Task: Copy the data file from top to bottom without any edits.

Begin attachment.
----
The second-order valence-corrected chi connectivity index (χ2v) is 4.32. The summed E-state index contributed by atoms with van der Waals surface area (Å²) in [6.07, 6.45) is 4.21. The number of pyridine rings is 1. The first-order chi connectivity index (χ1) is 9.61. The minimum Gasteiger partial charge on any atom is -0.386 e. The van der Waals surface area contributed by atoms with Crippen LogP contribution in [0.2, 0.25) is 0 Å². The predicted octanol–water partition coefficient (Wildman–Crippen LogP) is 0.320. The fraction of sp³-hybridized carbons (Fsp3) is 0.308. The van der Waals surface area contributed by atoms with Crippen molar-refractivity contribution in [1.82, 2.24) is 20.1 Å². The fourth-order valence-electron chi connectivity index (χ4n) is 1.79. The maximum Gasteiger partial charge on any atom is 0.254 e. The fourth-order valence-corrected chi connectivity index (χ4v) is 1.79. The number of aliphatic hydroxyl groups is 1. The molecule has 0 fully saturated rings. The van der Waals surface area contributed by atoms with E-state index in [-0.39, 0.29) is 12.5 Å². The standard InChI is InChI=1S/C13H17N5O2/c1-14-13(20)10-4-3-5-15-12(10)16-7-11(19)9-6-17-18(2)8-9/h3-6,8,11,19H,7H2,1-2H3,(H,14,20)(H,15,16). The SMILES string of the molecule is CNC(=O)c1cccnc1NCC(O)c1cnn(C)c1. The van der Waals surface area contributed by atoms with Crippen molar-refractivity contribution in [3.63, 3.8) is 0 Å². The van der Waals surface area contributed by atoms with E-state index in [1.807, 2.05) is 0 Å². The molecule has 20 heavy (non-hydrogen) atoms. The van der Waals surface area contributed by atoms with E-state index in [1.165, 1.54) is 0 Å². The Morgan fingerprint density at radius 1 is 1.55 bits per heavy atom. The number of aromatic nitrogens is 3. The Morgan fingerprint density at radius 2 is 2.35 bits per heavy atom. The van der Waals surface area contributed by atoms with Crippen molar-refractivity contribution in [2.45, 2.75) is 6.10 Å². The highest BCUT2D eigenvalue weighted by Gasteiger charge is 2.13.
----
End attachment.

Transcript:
The second-order valence-corrected chi connectivity index (χ2v) is 4.32. The summed E-state index contributed by atoms with van der Waals surface area (Å²) in [6.07, 6.45) is 4.21. The number of pyridine rings is 1. The first-order chi connectivity index (χ1) is 9.61. The minimum Gasteiger partial charge on any atom is -0.386 e. The van der Waals surface area contributed by atoms with Crippen LogP contribution in [0.2, 0.25) is 0 Å². The predicted octanol–water partition coefficient (Wildman–Crippen LogP) is 0.320. The fraction of sp³-hybridized carbons (Fsp3) is 0.308. The van der Waals surface area contributed by atoms with Crippen molar-refractivity contribution in [1.82, 2.24) is 20.1 Å². The fourth-order valence-electron chi connectivity index (χ4n) is 1.79. The maximum Gasteiger partial charge on any atom is 0.254 e. The fourth-order valence-corrected chi connectivity index (χ4v) is 1.79. The number of aliphatic hydroxyl groups is 1. The molecule has 0 fully saturated rings. The van der Waals surface area contributed by atoms with E-state index in [-0.39, 0.29) is 12.5 Å². The standard InChI is InChI=1S/C13H17N5O2/c1-14-13(20)10-4-3-5-15-12(10)16-7-11(19)9-6-17-18(2)8-9/h3-6,8,11,19H,7H2,1-2H3,(H,14,20)(H,15,16). The SMILES string of the molecule is CNC(=O)c1cccnc1NCC(O)c1cnn(C)c1. The van der Waals surface area contributed by atoms with Crippen molar-refractivity contribution in [3.63, 3.8) is 0 Å². The van der Waals surface area contributed by atoms with E-state index in [1.807, 2.05) is 0 Å². The molecule has 20 heavy (non-hydrogen) atoms. The van der Waals surface area contributed by atoms with E-state index in [1.165, 1.54) is 0 Å². The Morgan fingerprint density at radius 1 is 1.55 bits per heavy atom. The number of aromatic nitrogens is 3. The Morgan fingerprint density at radius 2 is 2.35 bits per heavy atom. The van der Waals surface area contributed by atoms with Crippen molar-refractivity contribution in [2.45, 2.75) is 6.10 Å². The highest BCUT2D eigenvalue weighted by Gasteiger charge is 2.13.